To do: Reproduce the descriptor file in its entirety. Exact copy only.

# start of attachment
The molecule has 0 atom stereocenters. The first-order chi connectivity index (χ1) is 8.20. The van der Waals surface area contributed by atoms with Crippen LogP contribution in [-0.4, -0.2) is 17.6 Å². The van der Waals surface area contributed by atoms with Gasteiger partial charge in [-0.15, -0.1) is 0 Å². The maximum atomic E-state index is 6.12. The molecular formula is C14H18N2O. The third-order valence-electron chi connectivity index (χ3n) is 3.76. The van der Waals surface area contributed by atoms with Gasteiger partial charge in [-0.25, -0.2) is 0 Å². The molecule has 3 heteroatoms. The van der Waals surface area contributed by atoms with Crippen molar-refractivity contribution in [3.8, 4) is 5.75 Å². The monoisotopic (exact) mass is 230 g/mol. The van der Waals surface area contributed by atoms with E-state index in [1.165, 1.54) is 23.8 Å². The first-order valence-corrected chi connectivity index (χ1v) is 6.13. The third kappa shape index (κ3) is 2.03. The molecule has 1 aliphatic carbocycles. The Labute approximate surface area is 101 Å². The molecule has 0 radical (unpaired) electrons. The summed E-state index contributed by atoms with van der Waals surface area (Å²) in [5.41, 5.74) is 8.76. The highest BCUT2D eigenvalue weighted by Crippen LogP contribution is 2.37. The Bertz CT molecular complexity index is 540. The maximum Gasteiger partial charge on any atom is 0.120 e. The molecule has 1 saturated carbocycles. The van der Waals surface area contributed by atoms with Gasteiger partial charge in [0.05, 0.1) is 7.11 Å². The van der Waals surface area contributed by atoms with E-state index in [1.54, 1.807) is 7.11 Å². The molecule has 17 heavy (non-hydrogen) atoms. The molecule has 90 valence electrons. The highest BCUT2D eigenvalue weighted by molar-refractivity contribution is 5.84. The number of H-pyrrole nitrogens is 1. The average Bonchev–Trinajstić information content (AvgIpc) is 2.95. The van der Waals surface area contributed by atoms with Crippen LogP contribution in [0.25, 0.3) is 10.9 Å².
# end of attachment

The molecule has 0 atom stereocenters. The first-order chi connectivity index (χ1) is 8.20. The van der Waals surface area contributed by atoms with Crippen LogP contribution in [-0.4, -0.2) is 17.6 Å². The van der Waals surface area contributed by atoms with Gasteiger partial charge in [-0.15, -0.1) is 0 Å². The maximum atomic E-state index is 6.12. The molecular formula is C14H18N2O. The third-order valence-electron chi connectivity index (χ3n) is 3.76. The van der Waals surface area contributed by atoms with Gasteiger partial charge in [-0.25, -0.2) is 0 Å². The molecule has 3 heteroatoms. The van der Waals surface area contributed by atoms with Crippen molar-refractivity contribution in [3.8, 4) is 5.75 Å². The monoisotopic (exact) mass is 230 g/mol. The van der Waals surface area contributed by atoms with E-state index in [1.165, 1.54) is 23.8 Å². The first-order valence-corrected chi connectivity index (χ1v) is 6.13. The third kappa shape index (κ3) is 2.03. The molecule has 1 aliphatic carbocycles. The Labute approximate surface area is 101 Å². The molecule has 0 radical (unpaired) electrons. The summed E-state index contributed by atoms with van der Waals surface area (Å²) in [5.41, 5.74) is 8.76. The highest BCUT2D eigenvalue weighted by Crippen LogP contribution is 2.37. The Bertz CT molecular complexity index is 540. The maximum Gasteiger partial charge on any atom is 0.120 e. The molecule has 1 saturated carbocycles. The van der Waals surface area contributed by atoms with Gasteiger partial charge in [0.05, 0.1) is 7.11 Å². The van der Waals surface area contributed by atoms with E-state index in [1.54, 1.807) is 7.11 Å². The molecule has 17 heavy (non-hydrogen) atoms. The molecule has 90 valence electrons. The highest BCUT2D eigenvalue weighted by molar-refractivity contribution is 5.84. The number of H-pyrrole nitrogens is 1. The average Bonchev–Trinajstić information content (AvgIpc) is 2.95. The van der Waals surface area contributed by atoms with Crippen LogP contribution in [0.25, 0.3) is 10.9 Å².